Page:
I really enjoyed the start of this book. Howard Jacobson writes well and is very witty. However, it goes on and on and on about being Jewish - this was fine in the beginning, but I'm only 65% of the way through it and am bored. There's just nothing else to the story other than examining and re-examining what it means to be Jewish and 'Jewish-isms' - interesting in parts, but it would be nice if there was a story line too.
9 of 10 people found the following review helpful
on 9 June 2014
The amount of bad reviews on this page and the incredible success that this book enjoys shows again that reading is a very personal experience. I just read a review by some Amazon reader who basically suggests to not waste any time reading this book and instead to go read something by Ian McEwan.
I personally can't stand Ian McEwan as a writer. I find his books overly dramatic, tedious and uninspiring but mostly what bothers me is his complete lack of humor.
Jacobson, on the other hand, is just oozing talent in that classical English style. In fact, I believe that if Oscar Wilde would be alive today that's the way he would write. Jacobson constructs sentences with exceptional stylishness and breathes depth, vulnerability and complexity into all of his characters and notions. But mostly, what won me over; it's his wit and humor :)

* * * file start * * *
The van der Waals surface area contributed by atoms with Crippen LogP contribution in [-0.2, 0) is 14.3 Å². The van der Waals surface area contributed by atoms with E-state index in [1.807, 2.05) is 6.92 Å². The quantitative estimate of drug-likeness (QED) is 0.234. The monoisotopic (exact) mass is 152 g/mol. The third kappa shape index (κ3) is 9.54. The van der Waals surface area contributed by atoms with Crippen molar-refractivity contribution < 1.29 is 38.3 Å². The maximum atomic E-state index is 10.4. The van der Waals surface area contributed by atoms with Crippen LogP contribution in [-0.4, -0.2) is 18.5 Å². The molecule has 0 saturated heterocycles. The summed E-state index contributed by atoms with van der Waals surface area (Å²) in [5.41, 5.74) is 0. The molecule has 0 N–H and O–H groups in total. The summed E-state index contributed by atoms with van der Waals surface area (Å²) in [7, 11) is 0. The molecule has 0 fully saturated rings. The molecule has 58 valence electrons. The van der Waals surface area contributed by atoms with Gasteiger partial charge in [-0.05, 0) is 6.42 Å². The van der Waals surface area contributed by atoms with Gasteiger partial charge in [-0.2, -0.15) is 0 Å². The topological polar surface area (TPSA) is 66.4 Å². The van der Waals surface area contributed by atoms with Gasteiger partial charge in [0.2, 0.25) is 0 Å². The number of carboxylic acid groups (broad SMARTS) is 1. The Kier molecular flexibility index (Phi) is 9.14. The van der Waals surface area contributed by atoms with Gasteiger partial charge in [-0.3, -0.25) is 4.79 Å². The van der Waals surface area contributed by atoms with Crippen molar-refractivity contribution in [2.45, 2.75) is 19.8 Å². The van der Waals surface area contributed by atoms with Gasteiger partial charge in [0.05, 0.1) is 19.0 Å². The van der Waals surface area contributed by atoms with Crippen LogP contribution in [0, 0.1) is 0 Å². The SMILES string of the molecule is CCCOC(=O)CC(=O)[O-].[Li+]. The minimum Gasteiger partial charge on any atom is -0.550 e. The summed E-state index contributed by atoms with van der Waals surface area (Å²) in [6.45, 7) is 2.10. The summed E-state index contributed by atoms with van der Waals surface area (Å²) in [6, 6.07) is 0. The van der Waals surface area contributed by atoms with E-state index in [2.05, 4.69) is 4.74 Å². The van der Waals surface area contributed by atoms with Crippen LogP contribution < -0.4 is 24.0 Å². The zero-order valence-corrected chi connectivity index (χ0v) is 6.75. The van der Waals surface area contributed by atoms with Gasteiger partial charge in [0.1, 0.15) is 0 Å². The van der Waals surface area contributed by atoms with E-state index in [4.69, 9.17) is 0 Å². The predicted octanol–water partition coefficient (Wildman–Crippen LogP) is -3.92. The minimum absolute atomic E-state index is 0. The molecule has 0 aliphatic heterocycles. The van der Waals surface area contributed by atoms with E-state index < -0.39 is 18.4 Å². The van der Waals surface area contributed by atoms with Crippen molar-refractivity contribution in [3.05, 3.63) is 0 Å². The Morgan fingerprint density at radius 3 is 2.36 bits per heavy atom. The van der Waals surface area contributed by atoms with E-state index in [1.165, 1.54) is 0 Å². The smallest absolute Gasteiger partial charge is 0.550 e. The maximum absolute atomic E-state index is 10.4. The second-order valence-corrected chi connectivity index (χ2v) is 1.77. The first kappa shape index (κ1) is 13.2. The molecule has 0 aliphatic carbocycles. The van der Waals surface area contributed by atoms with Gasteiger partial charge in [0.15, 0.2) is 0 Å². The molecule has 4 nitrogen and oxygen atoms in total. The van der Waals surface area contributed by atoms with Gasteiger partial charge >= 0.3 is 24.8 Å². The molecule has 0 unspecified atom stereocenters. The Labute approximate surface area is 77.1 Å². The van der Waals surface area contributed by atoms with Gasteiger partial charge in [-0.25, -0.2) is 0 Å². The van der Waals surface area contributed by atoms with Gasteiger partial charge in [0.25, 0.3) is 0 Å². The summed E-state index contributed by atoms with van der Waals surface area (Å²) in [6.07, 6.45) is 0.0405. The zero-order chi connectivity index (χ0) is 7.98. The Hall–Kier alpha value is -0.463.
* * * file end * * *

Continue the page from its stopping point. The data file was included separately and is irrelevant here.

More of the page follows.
8 of 9 people found the following review helpful
on 5 July 2011
The following contains spoilers, so stop reading if you think that an element of surprise is all-important. I doubt many Booker Prize readers read books mainly to find out what happens, though.
My partner and I aren't usually Booker Prize readers, but he holds a brief for Howard Jacobson so persuaded me to try The Finkler Question. I can see where the negative reviewers are coming from. A few sections into the book, the mannered, precious style and the meandering, make-a-meal-of-everything narrative almost had us both slamming it shut in annoyance. But if you persevere, you do get into it: the style grows less obtrusive and the subject-matter more compelling as the author fires up.